Seven $260-$320 X79 Express Motherboards, Reviewed

Foxconn Quantumian-1

Spelled by Foxconn both with and without the hyphen, Quantumian-1 is a member of its recent re-focus on the enthusiast market. Therefore, we're naturally expecting advanced overclocking settings. Before we get to this platform's UEFI, though, let's have a look at its other enthusiast-oriented featues.

We find, for example, two Ethernet controllers, dual eSATA ports, and an additional pair of SATA 6Gb/s connectors. None of those features are remarkable in the enthusiast segment, but they do add a value kick to this $270 board.

Foxconn also presents four x16-length PCIe slots, which are spaced in such a way as to prevent most folks from considering a four-way SLI arrangement. The upper black x16 slot uses eight lanes from a Sandy Bridge-E-based CPU, while the lower black slot, when it's active, takes eight lanes from the lower red slot. Two-way CrossFire and SLI (admittedly more common than any four-way config) receive a cooling benefit from the extra space between the two red slots.

Foxconn places a row of voltage detection points along the Quantumian-1’s front edge specifically to please hardcore overclockers (along with base clock control buttons and a Port 80 diagnostics display). They all reside above the top graphics card to ease access in a completely configured system. Power and reset buttons are more remote, near the front of the board’s lower edge.

Except for the odd spacing of its eight-lane center slot, we have no other qualms about the Quantumian-1’s layout. The internal USB 3.0 header is located far above the top graphics card, the front-panel audio jack is moved around an inch forward of its traditional bottom-rear-corner location for easier cable reach, and the forward-facing SATA ports are perfectly matched to modern cases that have space between the motherboard tray and hard drive cage. The CD audio header is an odd find on modern boards, but it does nothing to detract from this platform's good overall design.

Eight SATA cables, two-way, and three-way SLI bridges complete a relatively sparse Quantiumian-1 installation kit.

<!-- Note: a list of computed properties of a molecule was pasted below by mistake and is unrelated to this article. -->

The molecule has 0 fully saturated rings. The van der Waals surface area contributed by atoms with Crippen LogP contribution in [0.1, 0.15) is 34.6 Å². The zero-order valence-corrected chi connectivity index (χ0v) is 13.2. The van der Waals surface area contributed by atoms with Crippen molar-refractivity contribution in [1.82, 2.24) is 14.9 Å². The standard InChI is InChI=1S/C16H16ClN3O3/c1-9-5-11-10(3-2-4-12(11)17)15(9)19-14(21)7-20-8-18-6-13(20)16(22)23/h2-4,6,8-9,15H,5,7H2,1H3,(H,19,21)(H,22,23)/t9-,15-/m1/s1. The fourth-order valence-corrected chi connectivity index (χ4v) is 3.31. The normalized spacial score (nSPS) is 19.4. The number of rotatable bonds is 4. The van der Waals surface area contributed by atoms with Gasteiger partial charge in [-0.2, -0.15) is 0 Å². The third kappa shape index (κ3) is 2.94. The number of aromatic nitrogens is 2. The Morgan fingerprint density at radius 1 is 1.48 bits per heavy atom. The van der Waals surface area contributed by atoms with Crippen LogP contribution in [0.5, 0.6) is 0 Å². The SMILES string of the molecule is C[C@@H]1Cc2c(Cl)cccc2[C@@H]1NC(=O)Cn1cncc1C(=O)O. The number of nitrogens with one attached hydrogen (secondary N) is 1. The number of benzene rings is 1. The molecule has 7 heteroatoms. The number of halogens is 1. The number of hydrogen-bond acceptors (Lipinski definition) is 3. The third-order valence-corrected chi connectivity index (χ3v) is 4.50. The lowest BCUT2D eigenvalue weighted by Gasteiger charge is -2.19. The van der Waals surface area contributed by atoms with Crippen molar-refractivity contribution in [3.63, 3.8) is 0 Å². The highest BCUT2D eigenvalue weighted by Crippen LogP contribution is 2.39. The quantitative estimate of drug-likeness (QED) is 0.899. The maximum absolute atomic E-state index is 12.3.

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41 comments
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  • Crashman
    Update: C2 CPU is now here!
    4
  • jprahman
    So when will we see results with a C2?
    1
  • Crashman
    jprahmanSo when will we see results with a C2?
    It's going to take around a month to prepare another roundup...so I guess good news comes with bad news, sorry.
    3
  • amuffin
    :o foxconn boards are pretty good.
    1
  • Crashman
    amuffinfoxconn boards are pretty good.
    They've been making decent enthusiast boards on-and-off for a while.
    2
  • morne
    Quick coment on looks only (I know its specs that count not looks but oh well)
    ASRock X79 Extreme6/GB - very nice all black looks better than gigabytes atempt
    Asus P9X79 Pro - new baby blue they use on all the boards... not for me
    ECS X79R-AX - looks like my old pentium 2 board with the white slots
    Foxconn Quantumian-1 - i like i like gives a feeling of the ROG ASUS boards
    Gigabyte X79-UD3 - rip of from the ASRock X79 Extreme6/GB (lol) plus the southbridge heatsink looks old fasion and ugly.
    Intel DX79SI - now this board for me looks good actualy more than good looks the best :) must be the scull lol
    MSI X79A-GD65 8D - also very nice love the blue + Black.

    If you have one of the boards and i insulted it, wasnt the intention, just my view of the board>
    -1
  • stingstang
    My only question is.. Why do you guys need 6 freaking $1050 processors? Good golly gosh!
    3
  • ubercake
    Great descriptive article.

    One thing I'm not sure of is the acceptance and actual usage of eSATA. While practical at some level, is anyone actually using this MB feature or is this one of those things the MB producers can skip out on like parallel and serial ports? I'm not sure enthusiasts are all that into using their eSATA ports?

    Personally, I think this is one of those money saving opportunities MB producers should consider.
    0
  • geekapproved
    After the X58 anal pounding, you would be a moron to buy a X79. It's life is predicted to be even shorter than X58.
    0
  • morne
    Actualy i agree with you ubercake, i have never used my E-sata, and with usb 3.0 out doubt anyone still uses E-sata if they have before.
    1
  • jaquith
    CrashmanUpdate: C2 CPU is now here!

    Here -- where? You guy's may have gotten an early release, but how's that been working far? The official re-release is January 20th to retail. The reason I state this is because the track record has been less than stellar and in some cases often a 'miss-match' the the retail versions; thereby (WE) get ambiguous impressions and folks buying habits are incorrectly forged.